The Submachine Gun – An Infantry Weapon Which Changed The Face Of Warfare

 A Finnish sub-machinegunner in the Vuosalmi bridgehead, Karelian Isthmus.
A Finnish sub-machinegunner in the Vuosalmi bridgehead, Karelian Isthmus.

From the First World War to the Second World War, the submachine gun played an important part in infantry fighting.

A small machine gun firing pistol ammunition, it allowed infantry to lay down automatic fire without having to carry the heavy machine guns that were so crucial in World War One.

The Villar Perosa – the Origins of the Submachine Gun

The predecessor of the submachine gun – or in some people’s view the original version of the weapon – was the Italian Villar Perosa.

This was a pair of small machine guns mounted on a truck, tripod, or a bicycle’s handlebars. As such, it lacked the portability that would make submachine guns such valuable weapons.

Not-so-rapid Fire

The Villar Perosa fired 9 mm Glisenti cartridges, an underpowered version of those used in the 9 mm Luger.

In theory, it shot at an impressive rate of 1,200 rounds per minute, laying down a hail of bullets. In practice, it could not produce that level of fire, as each barrel was fed from its own 25-round magazine, running out of ammunition in less than two seconds of continuous fire.

Soldiers wielding the Villar Perosa must have spent a lot of time reloading.

The MP 18

An MP-18 in Berlin, 1919
An MP-18 in Berlin, 1919

The first submachine gun to have a real impact on war was the MP 18, invented by the German Hugo Schmeisser. It fired 9 mm Luger Bergmann Musquete cartridges, called Kugelspritz (bullet squirter) by the troops.

It was used by stormtroopers who spearheaded Ludendorff’s 1918 offensive, the last great military success of the war. As such, it immediately became associated with German military power.

Grand German Plans

Having developed the MP 18, the Germans intended to provide them for ten percent of their privates as well as every NCO and company officer. To keep the guns loaded, there would be two ammunition bearers for every two privates with submachine guns. These bearers would push a single handcart full of ammunition between them.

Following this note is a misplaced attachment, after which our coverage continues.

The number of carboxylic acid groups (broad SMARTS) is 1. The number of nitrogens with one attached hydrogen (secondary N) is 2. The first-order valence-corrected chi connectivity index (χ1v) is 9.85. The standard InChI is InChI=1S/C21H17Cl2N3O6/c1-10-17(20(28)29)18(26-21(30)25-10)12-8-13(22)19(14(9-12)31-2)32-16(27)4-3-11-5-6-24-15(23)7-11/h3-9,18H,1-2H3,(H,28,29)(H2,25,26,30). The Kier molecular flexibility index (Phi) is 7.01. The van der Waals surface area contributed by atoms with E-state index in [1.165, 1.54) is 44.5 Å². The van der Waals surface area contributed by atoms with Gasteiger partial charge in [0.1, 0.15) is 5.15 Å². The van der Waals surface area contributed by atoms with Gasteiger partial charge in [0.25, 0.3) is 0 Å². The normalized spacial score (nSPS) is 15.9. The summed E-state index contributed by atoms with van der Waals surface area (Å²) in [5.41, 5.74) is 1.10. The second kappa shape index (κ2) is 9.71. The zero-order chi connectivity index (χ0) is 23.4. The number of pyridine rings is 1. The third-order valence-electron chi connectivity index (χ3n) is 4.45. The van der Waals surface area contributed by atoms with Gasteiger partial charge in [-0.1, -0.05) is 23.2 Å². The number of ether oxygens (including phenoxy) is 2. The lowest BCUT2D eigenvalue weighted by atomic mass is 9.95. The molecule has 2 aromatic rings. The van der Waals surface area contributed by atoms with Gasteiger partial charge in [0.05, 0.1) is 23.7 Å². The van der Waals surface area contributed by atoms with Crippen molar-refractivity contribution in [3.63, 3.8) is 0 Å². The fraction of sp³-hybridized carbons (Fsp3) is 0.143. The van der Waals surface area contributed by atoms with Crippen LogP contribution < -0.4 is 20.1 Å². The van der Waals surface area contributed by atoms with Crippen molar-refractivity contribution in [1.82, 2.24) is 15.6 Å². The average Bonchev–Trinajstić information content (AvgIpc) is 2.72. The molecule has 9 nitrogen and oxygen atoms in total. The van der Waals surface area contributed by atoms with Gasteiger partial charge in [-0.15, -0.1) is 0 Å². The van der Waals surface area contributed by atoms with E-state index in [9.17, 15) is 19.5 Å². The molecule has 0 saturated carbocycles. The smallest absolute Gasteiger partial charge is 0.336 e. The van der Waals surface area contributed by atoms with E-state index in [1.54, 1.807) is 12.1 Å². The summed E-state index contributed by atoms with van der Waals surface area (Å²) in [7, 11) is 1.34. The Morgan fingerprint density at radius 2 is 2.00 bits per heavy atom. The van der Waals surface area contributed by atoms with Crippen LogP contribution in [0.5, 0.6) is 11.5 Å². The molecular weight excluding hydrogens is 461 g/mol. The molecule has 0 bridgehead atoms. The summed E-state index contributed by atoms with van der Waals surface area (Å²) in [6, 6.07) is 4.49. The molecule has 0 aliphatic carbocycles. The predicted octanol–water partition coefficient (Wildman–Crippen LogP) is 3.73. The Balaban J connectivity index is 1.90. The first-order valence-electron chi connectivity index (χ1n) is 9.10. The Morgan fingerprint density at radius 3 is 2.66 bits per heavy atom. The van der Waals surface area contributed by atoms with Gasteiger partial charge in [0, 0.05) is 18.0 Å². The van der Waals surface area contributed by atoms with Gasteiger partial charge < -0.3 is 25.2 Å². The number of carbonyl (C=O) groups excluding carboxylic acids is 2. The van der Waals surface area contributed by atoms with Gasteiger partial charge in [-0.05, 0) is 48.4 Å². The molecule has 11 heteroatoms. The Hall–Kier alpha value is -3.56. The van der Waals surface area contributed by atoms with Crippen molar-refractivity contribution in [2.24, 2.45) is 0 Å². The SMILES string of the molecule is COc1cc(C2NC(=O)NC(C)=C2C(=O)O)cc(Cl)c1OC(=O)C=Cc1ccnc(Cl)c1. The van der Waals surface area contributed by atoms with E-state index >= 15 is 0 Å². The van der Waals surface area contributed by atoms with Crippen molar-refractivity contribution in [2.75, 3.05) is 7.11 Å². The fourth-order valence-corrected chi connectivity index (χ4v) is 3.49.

This plan never came to fruition, as the Germans were unable to produce enough guns before the war ended.

Origins of the Beretta 38

Italian WWII propaganda poster showing a Beretta Model 38
Italian WWII propaganda poster showing a Beretta Model 38

While the Germans were developing their submachine guns, the Italians did not sit idle. At the Beretta factory, Tulio Marangoni separated the two barrels of the Villar Perosa, turning each into an individual weapon that could be carried by an infantryman.

Developing this new gun took too long for it to be used during the First World War. It eventually led to the Model 38, one of the best personal weapons of World War Two.

Banned in Germany

Under the terms drawn up at the end of World War One, Germany and Austria were almost entirely prohibited from using machine guns. A few exceptions were made to the police, but the armed forces that had successfully used these weapons first could no longer carry them.

German manufacturers still created designs for submachine guns, mostly using the Luger 9 mm cartridge, and sold them around the world. The ban was on having the weapons, not understanding how they were made.

The Tommy Gun